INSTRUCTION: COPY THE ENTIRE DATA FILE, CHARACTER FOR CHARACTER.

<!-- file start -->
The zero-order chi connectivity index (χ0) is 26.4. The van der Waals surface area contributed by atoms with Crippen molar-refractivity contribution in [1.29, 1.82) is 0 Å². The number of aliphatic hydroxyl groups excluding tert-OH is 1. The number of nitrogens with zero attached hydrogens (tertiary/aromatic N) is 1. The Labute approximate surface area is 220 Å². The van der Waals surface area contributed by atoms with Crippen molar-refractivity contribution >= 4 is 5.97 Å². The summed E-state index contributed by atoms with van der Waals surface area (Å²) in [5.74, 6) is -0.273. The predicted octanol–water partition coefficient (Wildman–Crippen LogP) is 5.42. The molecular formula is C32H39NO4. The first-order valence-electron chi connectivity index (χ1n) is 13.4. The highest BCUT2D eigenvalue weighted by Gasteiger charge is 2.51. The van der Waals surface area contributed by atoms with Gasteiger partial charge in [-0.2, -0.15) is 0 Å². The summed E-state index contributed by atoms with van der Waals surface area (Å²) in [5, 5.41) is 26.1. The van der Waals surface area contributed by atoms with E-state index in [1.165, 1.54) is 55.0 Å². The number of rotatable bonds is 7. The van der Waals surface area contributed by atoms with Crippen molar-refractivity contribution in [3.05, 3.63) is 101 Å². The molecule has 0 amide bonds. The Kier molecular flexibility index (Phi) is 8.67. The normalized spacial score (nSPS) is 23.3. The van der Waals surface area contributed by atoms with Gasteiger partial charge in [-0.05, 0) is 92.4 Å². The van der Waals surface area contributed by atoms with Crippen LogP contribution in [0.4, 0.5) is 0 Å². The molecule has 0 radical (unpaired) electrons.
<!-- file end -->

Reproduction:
The zero-order chi connectivity index (χ0) is 26.4. The van der Waals surface area contributed by atoms with Crippen molar-refractivity contribution in [1.29, 1.82) is 0 Å². The number of aliphatic hydroxyl groups excluding tert-OH is 1. The number of nitrogens with zero attached hydrogens (tertiary/aromatic N) is 1. The Labute approximate surface area is 220 Å². The van der Waals surface area contributed by atoms with Crippen molar-refractivity contribution >= 4 is 5.97 Å². The summed E-state index contributed by atoms with van der Waals surface area (Å²) in [5.74, 6) is -0.273. The predicted octanol–water partition coefficient (Wildman–Crippen LogP) is 5.42. The molecular formula is C32H39NO4. The first-order valence-electron chi connectivity index (χ1n) is 13.4. The highest BCUT2D eigenvalue weighted by Gasteiger charge is 2.51. The van der Waals surface area contributed by atoms with Gasteiger partial charge in [-0.2, -0.15) is 0 Å². The summed E-state index contributed by atoms with van der Waals surface area (Å²) in [5, 5.41) is 26.1. The van der Waals surface area contributed by atoms with E-state index in [1.165, 1.54) is 55.0 Å². The number of rotatable bonds is 7. The van der Waals surface area contributed by atoms with Crippen molar-refractivity contribution in [3.05, 3.63) is 101 Å². The molecule has 0 amide bonds. The Kier molecular flexibility index (Phi) is 8.67. The normalized spacial score (nSPS) is 23.3. The van der Waals surface area contributed by atoms with Gasteiger partial charge in [-0.05, 0) is 92.4 Å². The van der Waals surface area contributed by atoms with Crippen LogP contribution in [0.4, 0.5) is 0 Å². The molecule has 0 radical (unpaired) electrons.